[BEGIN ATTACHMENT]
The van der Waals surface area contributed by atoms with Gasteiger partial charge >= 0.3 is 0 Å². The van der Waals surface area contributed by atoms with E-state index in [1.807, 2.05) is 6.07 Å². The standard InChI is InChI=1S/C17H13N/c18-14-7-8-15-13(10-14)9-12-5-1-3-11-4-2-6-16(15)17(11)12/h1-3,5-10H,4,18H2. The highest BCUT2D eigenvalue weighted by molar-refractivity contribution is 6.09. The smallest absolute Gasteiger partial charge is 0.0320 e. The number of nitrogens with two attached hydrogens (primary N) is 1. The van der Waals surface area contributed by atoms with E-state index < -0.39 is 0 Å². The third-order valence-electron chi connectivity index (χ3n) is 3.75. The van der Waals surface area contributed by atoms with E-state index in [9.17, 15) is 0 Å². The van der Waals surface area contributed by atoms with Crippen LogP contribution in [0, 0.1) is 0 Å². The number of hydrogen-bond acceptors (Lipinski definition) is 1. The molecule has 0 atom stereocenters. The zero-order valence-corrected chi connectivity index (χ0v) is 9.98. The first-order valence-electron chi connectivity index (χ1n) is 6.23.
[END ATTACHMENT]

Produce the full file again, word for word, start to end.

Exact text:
The van der Waals surface area contributed by atoms with Gasteiger partial charge >= 0.3 is 0 Å². The van der Waals surface area contributed by atoms with E-state index in [1.807, 2.05) is 6.07 Å². The standard InChI is InChI=1S/C17H13N/c18-14-7-8-15-13(10-14)9-12-5-1-3-11-4-2-6-16(15)17(11)12/h1-3,5-10H,4,18H2. The highest BCUT2D eigenvalue weighted by molar-refractivity contribution is 6.09. The smallest absolute Gasteiger partial charge is 0.0320 e. The number of nitrogens with two attached hydrogens (primary N) is 1. The van der Waals surface area contributed by atoms with E-state index < -0.39 is 0 Å². The third-order valence-electron chi connectivity index (χ3n) is 3.75. The van der Waals surface area contributed by atoms with E-state index in [9.17, 15) is 0 Å². The van der Waals surface area contributed by atoms with Crippen LogP contribution in [0, 0.1) is 0 Å². The number of hydrogen-bond acceptors (Lipinski definition) is 1. The molecule has 0 atom stereocenters. The zero-order valence-corrected chi connectivity index (χ0v) is 9.98. The first-order valence-electron chi connectivity index (χ1n) is 6.23.